“Lady, can you spare a dollar?”

Jesus, he was panhandling in a nearly deserted area in this weather? Better to fort up in the shelter of one of the sheds, like the person I’d glimpsed earlier.

He waited, arms loose at his sides, shoulders slumped. I couldn’t see his features, but the wind whipped at his jacket and I saw it was thin and had a ragged tear.

I reached into the pocket of my peacoat and found some bills that I’d left there whenever I last wore it. Held them out to him. He hesitated before taking them, as if he couldn’t believe his good fortune.

“Thank you, lady. God bless.”

He disappeared into the fog as swiftly as he’d appeared.

I pulled the collar of my coat more tightly around my neck and went on toward the pier.

The powers that be say you shouldn’t give money to the homeless; they’ll only spend it on drugs and liquor. What was that slogan they made up? Care, not cash. All shiny and idealistic, but the truth is, some people slip through the cracks in the care department, and cash for a bottle or a fix is what they need to get themselves through a cold, damp night like this one.

I thrust my hands deeper into my pockets, but a chill had invaded me that couldn’t be touched by the warmth of wool and lining.

The fog seemed thicker now. It played tricks on my vision. Someone was coming at me from the bayside… No, advancing toward me on the left… No, there was nobody-

A shriek echoed over the boulevard, high-pitched tones bouncing off the surrounding buildings.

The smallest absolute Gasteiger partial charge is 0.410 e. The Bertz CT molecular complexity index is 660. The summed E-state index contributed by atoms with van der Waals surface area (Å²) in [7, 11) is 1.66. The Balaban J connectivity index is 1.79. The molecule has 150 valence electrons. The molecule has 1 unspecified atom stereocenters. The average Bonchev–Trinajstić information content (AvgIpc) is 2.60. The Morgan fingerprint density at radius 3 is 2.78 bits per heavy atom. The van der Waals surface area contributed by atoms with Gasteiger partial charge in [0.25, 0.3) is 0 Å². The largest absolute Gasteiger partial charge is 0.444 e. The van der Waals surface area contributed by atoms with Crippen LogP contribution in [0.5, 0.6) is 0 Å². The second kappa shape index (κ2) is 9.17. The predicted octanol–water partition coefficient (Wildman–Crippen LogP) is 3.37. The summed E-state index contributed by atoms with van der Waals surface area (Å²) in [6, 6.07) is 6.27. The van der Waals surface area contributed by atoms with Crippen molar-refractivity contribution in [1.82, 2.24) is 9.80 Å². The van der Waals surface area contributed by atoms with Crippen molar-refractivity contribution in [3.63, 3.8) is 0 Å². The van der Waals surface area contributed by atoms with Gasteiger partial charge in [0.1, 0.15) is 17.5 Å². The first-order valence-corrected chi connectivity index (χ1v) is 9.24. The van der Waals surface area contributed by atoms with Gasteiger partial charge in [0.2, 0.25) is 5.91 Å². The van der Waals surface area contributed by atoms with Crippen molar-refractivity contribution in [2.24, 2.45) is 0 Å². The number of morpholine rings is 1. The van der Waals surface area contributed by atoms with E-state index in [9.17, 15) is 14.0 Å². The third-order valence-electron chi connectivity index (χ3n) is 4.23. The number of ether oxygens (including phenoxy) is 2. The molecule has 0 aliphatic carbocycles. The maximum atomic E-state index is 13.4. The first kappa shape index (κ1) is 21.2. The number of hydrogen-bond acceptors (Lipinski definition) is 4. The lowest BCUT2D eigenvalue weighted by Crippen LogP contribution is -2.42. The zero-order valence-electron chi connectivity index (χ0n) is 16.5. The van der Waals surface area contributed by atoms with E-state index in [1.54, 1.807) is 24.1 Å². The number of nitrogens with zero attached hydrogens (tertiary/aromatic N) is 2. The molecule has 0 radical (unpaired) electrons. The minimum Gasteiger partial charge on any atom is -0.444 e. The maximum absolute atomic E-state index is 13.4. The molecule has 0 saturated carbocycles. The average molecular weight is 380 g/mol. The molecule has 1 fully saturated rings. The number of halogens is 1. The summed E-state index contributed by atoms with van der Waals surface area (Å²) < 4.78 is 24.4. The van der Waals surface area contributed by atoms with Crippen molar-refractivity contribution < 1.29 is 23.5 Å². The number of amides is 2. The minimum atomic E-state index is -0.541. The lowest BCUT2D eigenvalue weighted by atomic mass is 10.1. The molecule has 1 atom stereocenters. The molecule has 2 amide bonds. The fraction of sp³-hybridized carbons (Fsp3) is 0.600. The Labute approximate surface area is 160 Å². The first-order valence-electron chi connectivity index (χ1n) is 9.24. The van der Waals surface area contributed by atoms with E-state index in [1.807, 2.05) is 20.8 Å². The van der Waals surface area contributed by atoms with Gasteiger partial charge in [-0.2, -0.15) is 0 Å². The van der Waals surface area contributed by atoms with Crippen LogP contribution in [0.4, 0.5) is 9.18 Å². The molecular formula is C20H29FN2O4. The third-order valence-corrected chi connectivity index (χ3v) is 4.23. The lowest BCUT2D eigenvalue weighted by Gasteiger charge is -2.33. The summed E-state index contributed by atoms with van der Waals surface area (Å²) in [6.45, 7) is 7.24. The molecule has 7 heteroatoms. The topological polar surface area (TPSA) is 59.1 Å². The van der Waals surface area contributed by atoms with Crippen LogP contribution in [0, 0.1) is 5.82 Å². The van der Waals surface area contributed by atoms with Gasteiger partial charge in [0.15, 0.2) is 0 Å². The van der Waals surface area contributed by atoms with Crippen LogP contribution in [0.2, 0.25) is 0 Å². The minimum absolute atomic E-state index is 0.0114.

I stopped, peered hard through the churning mist.

Laughter, and the sound of running feet over at Hills Brothers Plaza. More laughter, fading into the distance along with the footsteps. People clowning around after leaving one of the restaurants.

The security grille had been pulled down over the yawning, arched entrance to the pier. My opener was back in the MG. I grasped the cold bars and called out to Lewis, the guard we tenants collectively employed.

No answer.

Well, sure. He was probably drinking in the far recesses of the cavernous structure. Or already passed out. A nice guy, Lewis, but a serious alcoholic. At the last tenants’ meeting we’d talked about firing him, but none of us had taken the initiative to find a replacement. I should have-

That’s not your bailiwick any more, McCone. You’ve got Adah to take care of things like that now.

Adah Joslyn, formerly of the SFPD’s homicide detail, now my executive administrator. Last winter I’d stepped back from the day-to-day running of the agency so I could concentrate on cases that really interested me. There hadn’t been many, and in the meantime I’d started giving self-defense classes at a women’s shelter in my neighborhood and working their emergency hotline during the day when most of their volunteers were out earning a living. I’d been able to spend more time at Touchstone, Hy’s and my seaside home in Mendocino County, and at our ranch in the high desert country with our horses, King Lear and Sidekick.

I shouted again for Lewis.

Still no answer.

Damn. I’d have to use my security code to open the door to the right of the pier’s entrance. But I’d just changed it, as we did every month, and I wasn’t sure…